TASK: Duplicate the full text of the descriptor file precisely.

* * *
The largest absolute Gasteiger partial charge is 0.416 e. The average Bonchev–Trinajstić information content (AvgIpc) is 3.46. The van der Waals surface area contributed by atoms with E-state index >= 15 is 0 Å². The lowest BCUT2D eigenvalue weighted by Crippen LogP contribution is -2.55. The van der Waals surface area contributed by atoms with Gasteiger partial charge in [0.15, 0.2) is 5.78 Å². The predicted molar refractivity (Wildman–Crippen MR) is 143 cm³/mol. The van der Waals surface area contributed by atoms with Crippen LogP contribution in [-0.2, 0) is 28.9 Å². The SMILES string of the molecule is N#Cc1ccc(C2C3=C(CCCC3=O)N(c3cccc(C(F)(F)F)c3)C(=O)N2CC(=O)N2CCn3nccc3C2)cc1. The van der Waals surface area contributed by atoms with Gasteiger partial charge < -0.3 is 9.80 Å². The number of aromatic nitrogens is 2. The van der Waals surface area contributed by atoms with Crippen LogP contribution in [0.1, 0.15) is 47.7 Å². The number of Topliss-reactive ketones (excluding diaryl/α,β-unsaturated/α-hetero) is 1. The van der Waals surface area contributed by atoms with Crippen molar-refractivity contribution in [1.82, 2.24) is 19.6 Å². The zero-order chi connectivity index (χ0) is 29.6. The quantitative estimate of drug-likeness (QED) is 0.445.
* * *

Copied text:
The largest absolute Gasteiger partial charge is 0.416 e. The average Bonchev–Trinajstić information content (AvgIpc) is 3.46. The van der Waals surface area contributed by atoms with E-state index >= 15 is 0 Å². The lowest BCUT2D eigenvalue weighted by Crippen LogP contribution is -2.55. The van der Waals surface area contributed by atoms with Gasteiger partial charge in [0.15, 0.2) is 5.78 Å². The predicted molar refractivity (Wildman–Crippen MR) is 143 cm³/mol. The van der Waals surface area contributed by atoms with Crippen LogP contribution in [-0.2, 0) is 28.9 Å². The SMILES string of the molecule is N#Cc1ccc(C2C3=C(CCCC3=O)N(c3cccc(C(F)(F)F)c3)C(=O)N2CC(=O)N2CCn3nccc3C2)cc1. The van der Waals surface area contributed by atoms with Gasteiger partial charge < -0.3 is 9.80 Å². The number of aromatic nitrogens is 2. The van der Waals surface area contributed by atoms with Crippen LogP contribution in [0.1, 0.15) is 47.7 Å². The number of Topliss-reactive ketones (excluding diaryl/α,β-unsaturated/α-hetero) is 1. The van der Waals surface area contributed by atoms with Crippen molar-refractivity contribution in [1.82, 2.24) is 19.6 Å². The zero-order chi connectivity index (χ0) is 29.6. The quantitative estimate of drug-likeness (QED) is 0.445.